Behind the scenes of the Islamic State: Who are we really fighting?

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As the wave of attacks that took place in Western Europe in 2015-2016 calmed down, news about ISIS has slowly faded into the background over the past couple of years. Media attention on the Islamic State turned to how much land it has lost since its prime, when the group controlled over 60,000 square miles in Syria and Iraq. The new picture painted is not much more than a fringe, beaten, weakened alliance desperately holding on the last strip of land it still rules directly.

Rukmini Callimachi, the New York Times’ foreign correspondent and resident terrorism expert, shakes up this picture. Her extensive investigation of ISIS culminated into Caliphate, the New York Times hit podcast released in April 2018. In a ten-episode long series, Callimachi attempts to turn the chaos and complexity of terrorism and political Islam into a well-defined narrative.

In a series of interviews with a Canadian ex-ISIS fighter (code name Abu Huzaifa), Challimachi puts a voice, and conversely, a face, to the horror of ISIS. As Huzaifa opens up to her,  he takes you on a journey from his recruitment, his trip through Pakistan and Turkey to Syria, his duties under ISIS, to the two murders he committed, and then his return to Canada, and his ideology today. Listening to Huzaifa speak, he does not only sound human – he seems relatable. He could be any Canadian guy with a thick accent who sits two rows behind you in your weekly Political Theory lecture, and for exactly that reason, he is almost scarier than the ISIS fighters beheading American journalists on videotape.

“I am looking for ISIS’ diary, their internal correspondence and receipts. Their personal tiffs with co-workers that end up getting sent to the equivalent of ISIS HR. The things they’re struggling with and writing letters back and forth about.” – Rukmini Calimacchi

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The message Callimachi tries to convey is two-fold. On the one hand, she says, we shouldn’t underestimate the Islamic State. Abu Huzeifa is back in Canada. Like so many others who left their homes to fight in Syria, to this day he has not been arrested because of lack of forensic evidence. He confirms, when speaking to Callimachi, that he is becoming more and more adamant in his ideology and his extremism, although he does say he won’t let it manifest itself violently ever again. He confesses that he considers Callimachi herself, a woman with whom he is still in contact and who, it seems, he respects very much, one of the “others.” Hopefully, he says, she will one day join Islam, but until then, she’s basically the enemy.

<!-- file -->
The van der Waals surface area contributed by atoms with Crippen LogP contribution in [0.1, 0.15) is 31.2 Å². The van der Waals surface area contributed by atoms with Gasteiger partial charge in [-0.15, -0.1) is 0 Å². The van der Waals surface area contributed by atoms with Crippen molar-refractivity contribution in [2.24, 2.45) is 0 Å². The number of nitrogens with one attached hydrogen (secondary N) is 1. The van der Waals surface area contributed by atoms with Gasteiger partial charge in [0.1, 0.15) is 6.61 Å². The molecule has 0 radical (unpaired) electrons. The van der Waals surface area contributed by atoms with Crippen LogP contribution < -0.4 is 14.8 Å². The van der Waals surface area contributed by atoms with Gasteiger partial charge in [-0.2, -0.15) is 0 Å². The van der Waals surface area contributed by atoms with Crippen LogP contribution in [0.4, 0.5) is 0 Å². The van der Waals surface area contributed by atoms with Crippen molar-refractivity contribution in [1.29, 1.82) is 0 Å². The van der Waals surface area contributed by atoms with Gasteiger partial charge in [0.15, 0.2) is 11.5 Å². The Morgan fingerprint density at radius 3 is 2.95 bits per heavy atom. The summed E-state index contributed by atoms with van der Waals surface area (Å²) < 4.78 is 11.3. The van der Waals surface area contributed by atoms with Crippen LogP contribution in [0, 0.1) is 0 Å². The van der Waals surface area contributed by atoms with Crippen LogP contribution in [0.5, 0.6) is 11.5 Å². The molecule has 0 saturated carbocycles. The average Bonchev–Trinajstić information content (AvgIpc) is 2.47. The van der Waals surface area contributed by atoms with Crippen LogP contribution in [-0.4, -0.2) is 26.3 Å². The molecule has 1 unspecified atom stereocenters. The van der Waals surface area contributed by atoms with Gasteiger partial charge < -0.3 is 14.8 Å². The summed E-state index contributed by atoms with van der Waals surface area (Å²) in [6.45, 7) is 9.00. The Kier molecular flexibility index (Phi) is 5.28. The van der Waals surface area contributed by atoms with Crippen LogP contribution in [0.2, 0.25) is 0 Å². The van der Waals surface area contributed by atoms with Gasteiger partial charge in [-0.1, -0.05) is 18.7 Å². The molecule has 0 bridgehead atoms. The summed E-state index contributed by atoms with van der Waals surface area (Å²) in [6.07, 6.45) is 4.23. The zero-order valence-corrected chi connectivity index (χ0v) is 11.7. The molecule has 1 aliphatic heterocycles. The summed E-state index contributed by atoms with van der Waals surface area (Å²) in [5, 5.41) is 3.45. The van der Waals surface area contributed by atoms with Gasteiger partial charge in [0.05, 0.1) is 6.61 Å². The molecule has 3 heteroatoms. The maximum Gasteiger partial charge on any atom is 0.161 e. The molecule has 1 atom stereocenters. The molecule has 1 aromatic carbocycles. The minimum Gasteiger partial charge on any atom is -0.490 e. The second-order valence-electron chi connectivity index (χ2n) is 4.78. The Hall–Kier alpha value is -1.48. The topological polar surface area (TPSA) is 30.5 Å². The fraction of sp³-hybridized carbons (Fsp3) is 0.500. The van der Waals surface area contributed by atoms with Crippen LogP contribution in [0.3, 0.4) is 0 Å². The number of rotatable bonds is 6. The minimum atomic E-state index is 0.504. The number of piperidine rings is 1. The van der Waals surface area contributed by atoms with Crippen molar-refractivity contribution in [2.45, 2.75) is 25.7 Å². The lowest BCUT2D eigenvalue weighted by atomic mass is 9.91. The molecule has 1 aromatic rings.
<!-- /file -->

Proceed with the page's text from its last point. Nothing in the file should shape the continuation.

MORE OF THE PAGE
Although she is very careful not to make any firm conclusions, Callimachi guides the listener from Abu Huzeifa’s journey to Mosul and back with a clear voice. As you listen to her speak to family members of fighters, sex slaves and Iraqi translators alike, the ghost of ISIS dawns on you. This is not the end of ISIS’ story, however badly we would like it to be. As Callimachi puts it, the podcast leaves the listener with the appreciation that “deradicalisation is not some sort of neat process. And it’s not necessarily a linear progression.”

Callimachi reiterates that for these reasons, we have to think long and hard about how these groups come about and how they manage to appeal to so many people from different backgrounds around the world. Highlighting the potential consequences of how Islamic State is viewed by the West, the conducting factor of her reporting is the everlasting debate between, as she puts it, “the interventionist and the pacifist camp.” She doesn’t evaluate which of these approaches is better or worse, but instead just points towards what it is about either of them that can help us understand how it’s come so far.

The series reminds us how powerful and threatening ISIS was not so long ago, bringing the death, manipulation, hypocrisy and terror of ISIS closer to home than it ever has been. A very last-minute plot twist in the last episode reflects the idea that in real life, there are no real endings or absolute truths; there are just facts, and everything turns on how you interpret them. In her soft, fearless voice laced with determination to get to the bottom of her four-year-long investigation, Callamachi invites you to follow her into a behind the scenes of ISIS itself. Don’t expect any clear-cut answers; not everything is expressed with as many words, yet the perfect balance between direct witness statements, explanatory voice-overs, emotional testimonies, real-life newsflashes and horrifying soundbites speaks for itself.

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